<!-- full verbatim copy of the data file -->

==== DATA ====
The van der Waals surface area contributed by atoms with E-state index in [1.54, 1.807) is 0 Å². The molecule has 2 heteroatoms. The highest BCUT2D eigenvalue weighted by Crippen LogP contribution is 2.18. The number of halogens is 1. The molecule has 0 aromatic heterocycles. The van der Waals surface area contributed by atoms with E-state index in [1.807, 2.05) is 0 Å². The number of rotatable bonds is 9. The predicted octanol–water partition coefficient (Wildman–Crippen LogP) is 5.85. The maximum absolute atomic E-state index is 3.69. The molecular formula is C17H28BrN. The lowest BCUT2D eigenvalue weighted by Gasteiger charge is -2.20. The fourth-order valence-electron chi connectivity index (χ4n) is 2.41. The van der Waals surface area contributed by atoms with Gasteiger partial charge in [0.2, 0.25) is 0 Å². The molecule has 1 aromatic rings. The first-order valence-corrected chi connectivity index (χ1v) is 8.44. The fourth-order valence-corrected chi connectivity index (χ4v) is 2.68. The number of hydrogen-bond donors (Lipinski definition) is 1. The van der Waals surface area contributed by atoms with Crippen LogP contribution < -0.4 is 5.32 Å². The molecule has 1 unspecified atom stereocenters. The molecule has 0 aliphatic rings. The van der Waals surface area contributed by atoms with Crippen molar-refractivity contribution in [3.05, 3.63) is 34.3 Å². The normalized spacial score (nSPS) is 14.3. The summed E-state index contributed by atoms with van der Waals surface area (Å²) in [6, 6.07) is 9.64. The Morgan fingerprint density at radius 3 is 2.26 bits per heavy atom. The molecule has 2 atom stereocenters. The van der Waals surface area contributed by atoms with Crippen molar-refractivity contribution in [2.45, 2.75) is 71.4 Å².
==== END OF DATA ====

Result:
The van der Waals surface area contributed by atoms with E-state index in [1.54, 1.807) is 0 Å². The molecule has 2 heteroatoms. The highest BCUT2D eigenvalue weighted by Crippen LogP contribution is 2.18. The number of halogens is 1. The molecule has 0 aromatic heterocycles. The van der Waals surface area contributed by atoms with E-state index in [1.807, 2.05) is 0 Å². The number of rotatable bonds is 9. The predicted octanol–water partition coefficient (Wildman–Crippen LogP) is 5.85. The maximum absolute atomic E-state index is 3.69. The molecular formula is C17H28BrN. The lowest BCUT2D eigenvalue weighted by Gasteiger charge is -2.20. The fourth-order valence-electron chi connectivity index (χ4n) is 2.41. The van der Waals surface area contributed by atoms with Gasteiger partial charge in [0.2, 0.25) is 0 Å². The molecule has 1 aromatic rings. The first-order valence-corrected chi connectivity index (χ1v) is 8.44. The fourth-order valence-corrected chi connectivity index (χ4v) is 2.68. The number of hydrogen-bond donors (Lipinski definition) is 1. The van der Waals surface area contributed by atoms with Crippen LogP contribution < -0.4 is 5.32 Å². The molecule has 1 unspecified atom stereocenters. The molecule has 0 aliphatic rings. The van der Waals surface area contributed by atoms with Crippen molar-refractivity contribution in [3.05, 3.63) is 34.3 Å². The normalized spacial score (nSPS) is 14.3. The summed E-state index contributed by atoms with van der Waals surface area (Å²) in [6, 6.07) is 9.64. The Morgan fingerprint density at radius 3 is 2.26 bits per heavy atom. The molecule has 2 atom stereocenters. The van der Waals surface area contributed by atoms with Crippen molar-refractivity contribution in [2.45, 2.75) is 71.4 Å².